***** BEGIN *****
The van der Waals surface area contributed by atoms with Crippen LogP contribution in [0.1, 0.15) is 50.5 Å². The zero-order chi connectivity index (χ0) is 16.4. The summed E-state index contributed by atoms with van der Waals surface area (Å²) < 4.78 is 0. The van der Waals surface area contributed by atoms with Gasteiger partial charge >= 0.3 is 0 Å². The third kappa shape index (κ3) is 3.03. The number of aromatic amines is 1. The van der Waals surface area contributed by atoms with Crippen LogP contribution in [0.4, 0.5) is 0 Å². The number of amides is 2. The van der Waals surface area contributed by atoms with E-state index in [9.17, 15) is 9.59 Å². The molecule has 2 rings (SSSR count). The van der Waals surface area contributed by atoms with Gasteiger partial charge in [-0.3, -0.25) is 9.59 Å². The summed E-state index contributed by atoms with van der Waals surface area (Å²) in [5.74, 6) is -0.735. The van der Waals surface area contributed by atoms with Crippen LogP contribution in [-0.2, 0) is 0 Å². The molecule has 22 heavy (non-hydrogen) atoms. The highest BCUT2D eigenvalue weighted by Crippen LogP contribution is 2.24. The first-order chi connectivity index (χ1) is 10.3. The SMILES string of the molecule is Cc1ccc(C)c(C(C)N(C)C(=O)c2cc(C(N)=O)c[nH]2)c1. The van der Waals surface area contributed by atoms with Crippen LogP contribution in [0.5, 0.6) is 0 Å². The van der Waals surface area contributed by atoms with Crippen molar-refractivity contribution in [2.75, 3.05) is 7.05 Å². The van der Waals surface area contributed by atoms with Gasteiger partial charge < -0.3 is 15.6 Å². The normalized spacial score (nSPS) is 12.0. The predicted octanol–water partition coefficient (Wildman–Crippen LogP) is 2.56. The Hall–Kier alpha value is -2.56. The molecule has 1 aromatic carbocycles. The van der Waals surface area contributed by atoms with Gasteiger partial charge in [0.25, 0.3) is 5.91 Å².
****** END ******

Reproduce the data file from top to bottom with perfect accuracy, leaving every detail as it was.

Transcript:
The van der Waals surface area contributed by atoms with Crippen LogP contribution in [0.1, 0.15) is 50.5 Å². The zero-order chi connectivity index (χ0) is 16.4. The summed E-state index contributed by atoms with van der Waals surface area (Å²) < 4.78 is 0. The van der Waals surface area contributed by atoms with Gasteiger partial charge >= 0.3 is 0 Å². The third kappa shape index (κ3) is 3.03. The number of aromatic amines is 1. The van der Waals surface area contributed by atoms with Crippen LogP contribution in [0.4, 0.5) is 0 Å². The number of amides is 2. The van der Waals surface area contributed by atoms with E-state index in [9.17, 15) is 9.59 Å². The molecule has 2 rings (SSSR count). The van der Waals surface area contributed by atoms with Gasteiger partial charge in [-0.3, -0.25) is 9.59 Å². The summed E-state index contributed by atoms with van der Waals surface area (Å²) in [5.74, 6) is -0.735. The van der Waals surface area contributed by atoms with Crippen LogP contribution in [-0.2, 0) is 0 Å². The molecule has 22 heavy (non-hydrogen) atoms. The highest BCUT2D eigenvalue weighted by Crippen LogP contribution is 2.24. The first-order chi connectivity index (χ1) is 10.3. The SMILES string of the molecule is Cc1ccc(C)c(C(C)N(C)C(=O)c2cc(C(N)=O)c[nH]2)c1. The van der Waals surface area contributed by atoms with Crippen LogP contribution in [0.5, 0.6) is 0 Å². The van der Waals surface area contributed by atoms with Crippen molar-refractivity contribution in [2.75, 3.05) is 7.05 Å². The van der Waals surface area contributed by atoms with Gasteiger partial charge < -0.3 is 15.6 Å². The normalized spacial score (nSPS) is 12.0. The predicted octanol–water partition coefficient (Wildman–Crippen LogP) is 2.56. The Hall–Kier alpha value is -2.56. The molecule has 1 aromatic carbocycles. The van der Waals surface area contributed by atoms with Gasteiger partial charge in [0.25, 0.3) is 5.91 Å².